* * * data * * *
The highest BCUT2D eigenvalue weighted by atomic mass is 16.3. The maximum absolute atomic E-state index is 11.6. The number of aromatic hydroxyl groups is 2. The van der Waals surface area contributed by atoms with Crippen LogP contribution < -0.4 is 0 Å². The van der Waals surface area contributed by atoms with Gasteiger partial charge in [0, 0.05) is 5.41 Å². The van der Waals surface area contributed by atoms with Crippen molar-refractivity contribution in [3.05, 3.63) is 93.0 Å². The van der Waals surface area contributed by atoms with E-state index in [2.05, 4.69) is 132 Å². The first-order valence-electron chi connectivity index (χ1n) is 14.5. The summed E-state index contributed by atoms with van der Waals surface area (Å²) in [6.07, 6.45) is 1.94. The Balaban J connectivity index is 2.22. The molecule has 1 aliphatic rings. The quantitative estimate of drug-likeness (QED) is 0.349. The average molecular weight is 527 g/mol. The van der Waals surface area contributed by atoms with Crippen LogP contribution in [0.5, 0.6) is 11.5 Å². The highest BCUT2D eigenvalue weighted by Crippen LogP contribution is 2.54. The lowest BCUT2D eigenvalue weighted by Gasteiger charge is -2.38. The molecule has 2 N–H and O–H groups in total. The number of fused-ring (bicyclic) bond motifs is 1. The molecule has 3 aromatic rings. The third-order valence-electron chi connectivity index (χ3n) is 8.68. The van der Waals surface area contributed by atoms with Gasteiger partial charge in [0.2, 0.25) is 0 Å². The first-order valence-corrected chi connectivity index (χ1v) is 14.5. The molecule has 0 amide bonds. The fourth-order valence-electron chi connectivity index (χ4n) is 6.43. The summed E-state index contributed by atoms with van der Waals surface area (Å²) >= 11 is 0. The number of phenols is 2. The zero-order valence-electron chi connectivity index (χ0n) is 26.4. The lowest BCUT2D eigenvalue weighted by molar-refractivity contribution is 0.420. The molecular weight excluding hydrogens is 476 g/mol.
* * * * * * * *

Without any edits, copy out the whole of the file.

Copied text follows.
The highest BCUT2D eigenvalue weighted by atomic mass is 16.3. The maximum absolute atomic E-state index is 11.6. The number of aromatic hydroxyl groups is 2. The van der Waals surface area contributed by atoms with Crippen LogP contribution < -0.4 is 0 Å². The van der Waals surface area contributed by atoms with Gasteiger partial charge in [0, 0.05) is 5.41 Å². The van der Waals surface area contributed by atoms with Crippen molar-refractivity contribution in [3.05, 3.63) is 93.0 Å². The van der Waals surface area contributed by atoms with E-state index in [2.05, 4.69) is 132 Å². The first-order valence-electron chi connectivity index (χ1n) is 14.5. The summed E-state index contributed by atoms with van der Waals surface area (Å²) in [6.07, 6.45) is 1.94. The Balaban J connectivity index is 2.22. The molecule has 1 aliphatic rings. The quantitative estimate of drug-likeness (QED) is 0.349. The average molecular weight is 527 g/mol. The van der Waals surface area contributed by atoms with Crippen LogP contribution in [0.5, 0.6) is 11.5 Å². The highest BCUT2D eigenvalue weighted by Crippen LogP contribution is 2.54. The lowest BCUT2D eigenvalue weighted by Gasteiger charge is -2.38. The molecule has 2 N–H and O–H groups in total. The number of fused-ring (bicyclic) bond motifs is 1. The molecule has 3 aromatic rings. The third-order valence-electron chi connectivity index (χ3n) is 8.68. The van der Waals surface area contributed by atoms with Gasteiger partial charge in [0.2, 0.25) is 0 Å². The first-order valence-corrected chi connectivity index (χ1v) is 14.5. The molecule has 0 amide bonds. The fourth-order valence-electron chi connectivity index (χ4n) is 6.43. The summed E-state index contributed by atoms with van der Waals surface area (Å²) >= 11 is 0. The number of phenols is 2. The zero-order valence-electron chi connectivity index (χ0n) is 26.4. The lowest BCUT2D eigenvalue weighted by molar-refractivity contribution is 0.420. The molecular weight excluding hydrogens is 476 g/mol.